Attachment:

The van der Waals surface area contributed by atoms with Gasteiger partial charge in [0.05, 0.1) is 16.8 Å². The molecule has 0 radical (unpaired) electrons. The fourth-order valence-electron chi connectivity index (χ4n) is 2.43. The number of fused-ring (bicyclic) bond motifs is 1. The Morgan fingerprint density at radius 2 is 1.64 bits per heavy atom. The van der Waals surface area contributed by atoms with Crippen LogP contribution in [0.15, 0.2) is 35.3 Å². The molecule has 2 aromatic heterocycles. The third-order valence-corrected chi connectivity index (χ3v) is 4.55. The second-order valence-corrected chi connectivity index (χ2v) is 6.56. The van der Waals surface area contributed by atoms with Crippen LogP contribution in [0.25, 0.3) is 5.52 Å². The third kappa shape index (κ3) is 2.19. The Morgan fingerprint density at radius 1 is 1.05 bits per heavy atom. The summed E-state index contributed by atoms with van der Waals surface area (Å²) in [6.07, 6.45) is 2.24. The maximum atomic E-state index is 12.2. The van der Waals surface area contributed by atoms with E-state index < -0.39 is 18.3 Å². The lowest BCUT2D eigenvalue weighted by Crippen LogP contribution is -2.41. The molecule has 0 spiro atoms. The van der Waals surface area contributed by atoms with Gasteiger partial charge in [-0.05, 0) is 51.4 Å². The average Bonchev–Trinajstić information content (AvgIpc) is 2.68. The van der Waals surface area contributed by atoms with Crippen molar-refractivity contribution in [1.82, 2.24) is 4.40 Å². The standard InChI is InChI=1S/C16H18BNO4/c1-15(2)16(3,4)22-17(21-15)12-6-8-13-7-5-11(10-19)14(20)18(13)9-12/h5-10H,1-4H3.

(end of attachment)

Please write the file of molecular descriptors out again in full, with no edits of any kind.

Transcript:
The van der Waals surface area contributed by atoms with Gasteiger partial charge in [0.05, 0.1) is 16.8 Å². The molecule has 0 radical (unpaired) electrons. The fourth-order valence-electron chi connectivity index (χ4n) is 2.43. The number of fused-ring (bicyclic) bond motifs is 1. The Morgan fingerprint density at radius 2 is 1.64 bits per heavy atom. The van der Waals surface area contributed by atoms with Crippen LogP contribution in [0.15, 0.2) is 35.3 Å². The molecule has 2 aromatic heterocycles. The third-order valence-corrected chi connectivity index (χ3v) is 4.55. The second-order valence-corrected chi connectivity index (χ2v) is 6.56. The van der Waals surface area contributed by atoms with Crippen LogP contribution in [0.25, 0.3) is 5.52 Å². The third kappa shape index (κ3) is 2.19. The Morgan fingerprint density at radius 1 is 1.05 bits per heavy atom. The summed E-state index contributed by atoms with van der Waals surface area (Å²) in [6.07, 6.45) is 2.24. The maximum atomic E-state index is 12.2. The van der Waals surface area contributed by atoms with E-state index < -0.39 is 18.3 Å². The lowest BCUT2D eigenvalue weighted by Crippen LogP contribution is -2.41. The molecule has 0 spiro atoms. The van der Waals surface area contributed by atoms with Gasteiger partial charge in [-0.05, 0) is 51.4 Å². The average Bonchev–Trinajstić information content (AvgIpc) is 2.68. The van der Waals surface area contributed by atoms with Crippen molar-refractivity contribution in [1.82, 2.24) is 4.40 Å². The standard InChI is InChI=1S/C16H18BNO4/c1-15(2)16(3,4)22-17(21-15)12-6-8-13-7-5-11(10-19)14(20)18(13)9-12/h5-10H,1-4H3.